To­day’s cars’ cab­ins are an ex­ten­sion of the mod­ern home, but it wasn’t al­ways so


The science of er­gonomics didn’t re­ally ex­ist in 1928. The cabin of a car from that era was a chaotic place: dash­boards had di­als sited wher­ever was con­ve­nient for the plumb­ing or ca­bling they re­quired, switches were scat­tered with the same ex­pe­di­ence and there was still no con­ven­tion for pedal place­ment.

Alvis’s FA 12/50, apart from its sur­pris­ing fea­ture of front-wheel drive, is typ­i­cal of the time. Au­to­car’s then sports ed­i­tor, Sammy Davis, raced one at Le Mans in 1928 and had to wres­tle with an ac­cel­er­a­tor pedal placed be­tween those for clutch and foot­brake, while the steer­ing wheel was so close to his chest that crois­sants had to stay right off the 24 Hours menu. I know; I’ve driven it.

A sem­blance of plan­ning started to ap­pear in the 1930s. The ac­cel­er­a­tor was gen­er­ally to be found on the right, and there was a move to­wards plac­ing the main in­stru­ments in front of the driver, where they could be seen at an easy glance. Bri­tain’s car mak­ers seemed oddly re­sis­tant to this trend, how­ever – some of them main­tain­ing a sym­met­ri­cal dash de­sign, with cen­tral in­stru­ments, into the 1950s and even be­yond. Dash­boards in many early cars were made of wood, be­cause it was strong yet easily shaped. Seats were of­ten clad in leather be­cause it was durable and read­ily avail­able, but th­ese ma­te­ri­als un­der­went a change in sta­tus as the decades passed. Syn­thetic and mass-pro­duced sub­sti­tutes be­came the norm, the brown Bake­lite dash­board of a Mor­ris 8 Se­ries E be­ing an early ex­am­ple, while the tra­di­tional sub­stances took on a new role in up­mar­ket cars, sug­gest­ing so­lid­ity, crafts­man­ship and an ad­her­ence to the cer­tainty of old val­ues.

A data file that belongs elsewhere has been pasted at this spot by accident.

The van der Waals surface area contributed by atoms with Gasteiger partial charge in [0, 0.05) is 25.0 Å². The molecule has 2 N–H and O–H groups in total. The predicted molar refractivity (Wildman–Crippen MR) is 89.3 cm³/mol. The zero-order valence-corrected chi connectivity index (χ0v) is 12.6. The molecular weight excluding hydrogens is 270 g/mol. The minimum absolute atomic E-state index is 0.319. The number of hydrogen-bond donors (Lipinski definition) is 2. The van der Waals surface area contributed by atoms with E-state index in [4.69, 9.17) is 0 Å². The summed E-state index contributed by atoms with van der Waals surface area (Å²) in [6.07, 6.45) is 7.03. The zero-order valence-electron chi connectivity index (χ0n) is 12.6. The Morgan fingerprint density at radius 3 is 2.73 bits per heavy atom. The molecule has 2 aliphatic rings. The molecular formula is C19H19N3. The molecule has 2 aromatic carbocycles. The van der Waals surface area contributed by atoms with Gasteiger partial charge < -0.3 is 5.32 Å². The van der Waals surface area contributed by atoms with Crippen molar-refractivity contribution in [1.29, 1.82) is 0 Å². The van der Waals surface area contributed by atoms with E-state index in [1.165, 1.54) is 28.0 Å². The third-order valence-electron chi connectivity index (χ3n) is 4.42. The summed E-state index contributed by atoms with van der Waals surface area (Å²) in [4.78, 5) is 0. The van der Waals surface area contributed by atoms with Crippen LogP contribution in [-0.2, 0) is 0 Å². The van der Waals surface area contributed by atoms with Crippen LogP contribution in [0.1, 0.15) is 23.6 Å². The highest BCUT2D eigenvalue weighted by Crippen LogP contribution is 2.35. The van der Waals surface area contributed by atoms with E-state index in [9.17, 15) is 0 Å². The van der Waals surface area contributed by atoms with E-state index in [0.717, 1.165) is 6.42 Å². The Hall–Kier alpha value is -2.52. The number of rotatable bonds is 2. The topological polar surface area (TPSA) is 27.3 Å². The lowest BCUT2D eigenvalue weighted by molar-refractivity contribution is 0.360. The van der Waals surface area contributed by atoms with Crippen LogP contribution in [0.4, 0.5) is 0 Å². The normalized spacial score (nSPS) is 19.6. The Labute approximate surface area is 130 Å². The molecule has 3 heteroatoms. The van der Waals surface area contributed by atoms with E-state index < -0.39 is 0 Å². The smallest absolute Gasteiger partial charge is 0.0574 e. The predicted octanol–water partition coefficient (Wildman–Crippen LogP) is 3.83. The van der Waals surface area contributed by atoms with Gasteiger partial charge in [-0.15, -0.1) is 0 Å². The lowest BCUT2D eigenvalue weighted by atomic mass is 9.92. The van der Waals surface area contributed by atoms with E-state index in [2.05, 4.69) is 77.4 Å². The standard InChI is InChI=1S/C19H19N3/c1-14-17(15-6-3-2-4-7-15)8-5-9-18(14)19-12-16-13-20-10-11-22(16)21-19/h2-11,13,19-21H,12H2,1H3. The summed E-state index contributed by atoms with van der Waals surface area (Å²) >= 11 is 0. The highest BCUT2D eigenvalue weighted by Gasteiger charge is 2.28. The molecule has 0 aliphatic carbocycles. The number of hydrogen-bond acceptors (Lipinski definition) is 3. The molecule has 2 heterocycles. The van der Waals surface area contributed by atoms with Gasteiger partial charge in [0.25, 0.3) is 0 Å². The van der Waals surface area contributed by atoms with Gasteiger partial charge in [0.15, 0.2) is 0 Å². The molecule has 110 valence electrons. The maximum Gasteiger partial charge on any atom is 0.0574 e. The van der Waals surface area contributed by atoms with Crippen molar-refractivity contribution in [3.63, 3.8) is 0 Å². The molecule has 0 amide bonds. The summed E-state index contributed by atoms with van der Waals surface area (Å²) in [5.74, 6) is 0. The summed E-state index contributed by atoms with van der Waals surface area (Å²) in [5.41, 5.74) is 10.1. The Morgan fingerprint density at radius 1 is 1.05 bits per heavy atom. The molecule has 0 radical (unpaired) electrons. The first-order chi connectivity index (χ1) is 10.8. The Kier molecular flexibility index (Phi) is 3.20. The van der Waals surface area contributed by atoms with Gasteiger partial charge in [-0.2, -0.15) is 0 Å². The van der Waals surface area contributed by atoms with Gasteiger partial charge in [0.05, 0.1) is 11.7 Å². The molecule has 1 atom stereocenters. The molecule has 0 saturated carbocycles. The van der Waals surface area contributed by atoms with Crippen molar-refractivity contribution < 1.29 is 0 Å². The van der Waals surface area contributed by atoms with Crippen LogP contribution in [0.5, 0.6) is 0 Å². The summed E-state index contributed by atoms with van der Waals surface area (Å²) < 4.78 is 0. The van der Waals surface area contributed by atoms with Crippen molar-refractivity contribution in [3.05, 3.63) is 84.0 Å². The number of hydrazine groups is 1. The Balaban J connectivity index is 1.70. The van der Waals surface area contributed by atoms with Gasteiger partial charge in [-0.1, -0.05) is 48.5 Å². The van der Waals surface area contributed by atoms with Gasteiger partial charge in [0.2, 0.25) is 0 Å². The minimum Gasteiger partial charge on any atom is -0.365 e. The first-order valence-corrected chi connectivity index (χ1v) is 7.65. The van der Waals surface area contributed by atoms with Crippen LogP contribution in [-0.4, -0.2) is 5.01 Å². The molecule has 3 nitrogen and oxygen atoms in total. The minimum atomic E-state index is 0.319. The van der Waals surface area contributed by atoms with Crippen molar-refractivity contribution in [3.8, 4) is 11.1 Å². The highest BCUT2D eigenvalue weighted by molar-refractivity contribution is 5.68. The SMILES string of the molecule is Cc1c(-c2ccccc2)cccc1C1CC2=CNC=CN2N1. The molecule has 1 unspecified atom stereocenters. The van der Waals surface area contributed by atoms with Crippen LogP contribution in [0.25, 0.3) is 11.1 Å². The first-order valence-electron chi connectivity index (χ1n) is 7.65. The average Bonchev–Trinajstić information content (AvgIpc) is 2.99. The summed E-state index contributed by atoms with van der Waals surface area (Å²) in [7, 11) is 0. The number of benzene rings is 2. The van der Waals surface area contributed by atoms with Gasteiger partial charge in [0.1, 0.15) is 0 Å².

It was dur­ing the 1960s that wood ceased to be a struc­tural el­e­ment of a dash­board, one ex­cep­tion be­ing the Lo­tus Elan, whose ve­neered plank not only an­chored the steer­ing col­umn but also con­trib­uted sig­nif­i­cantly to the fi­bre­glass body’s stiff­ness. Wood be­came mere dec­o­ra­tion in­stead, and of­ten it wasn’t even real (Ford’s 1990s Tim­ber­lex is a fine ex­am­ple). It’s worth not­ing, in­ci­den­tally, that cars that were both rapid and up­mar­ket sel­dom had wooden dashes back in the 1960s, as a con­tem­po­rary Fer­rari, As­ton or Jaguar E-type will show.

In main­stream cars, leather was largely ousted, via a cloth­backed, var­nished ma­te­rial called Rex­ine, by vinyl. Adopted in the 1950s, this mod­ern sub­stance was en­thu­si­as­ti­cally em­braced by US man­u­fac­tur­ers which ex­ploited the fu­tur­is­tic look it could of­fer, with more in­tri­cate panel mark­ings formed by welds in­stead of stitch­ing, and even met­allised colours. But to this day the de­fault fin­ish for vinyl, and its other plas­tic rel­a­tives, is to at­tempt to look like leather, some­times achieved with un­canny ac­cu­racy, of­ten not. Mean­while, cloth trim has al­ways been with us, with in­creas­ingly colour­ful pat­terns from the 1970s and the plush­ness of faux­suede Al­can­tara from the 1980s.

As for the plan of the in­te­rior it­self, the av­er­age width from driver’s door to front pas­sen­ger’s has got ever greater over the years. Pre­war car bodies were nar­row, of­ten set well within the in­side faces of the wheels and ta­per­ing to­wards a proud, up­right ra­di­a­tor. The post­war ‘full-width’ look pulled the doors out­wards, be­yond the wheels, al­low­ing space for the 1950s and ’60s fash­ion, Us-in­spired, for a bench front seat. It could ac­com­mo­date three peo­ple at a pinch, pro­vided the gear­lever had been moved to the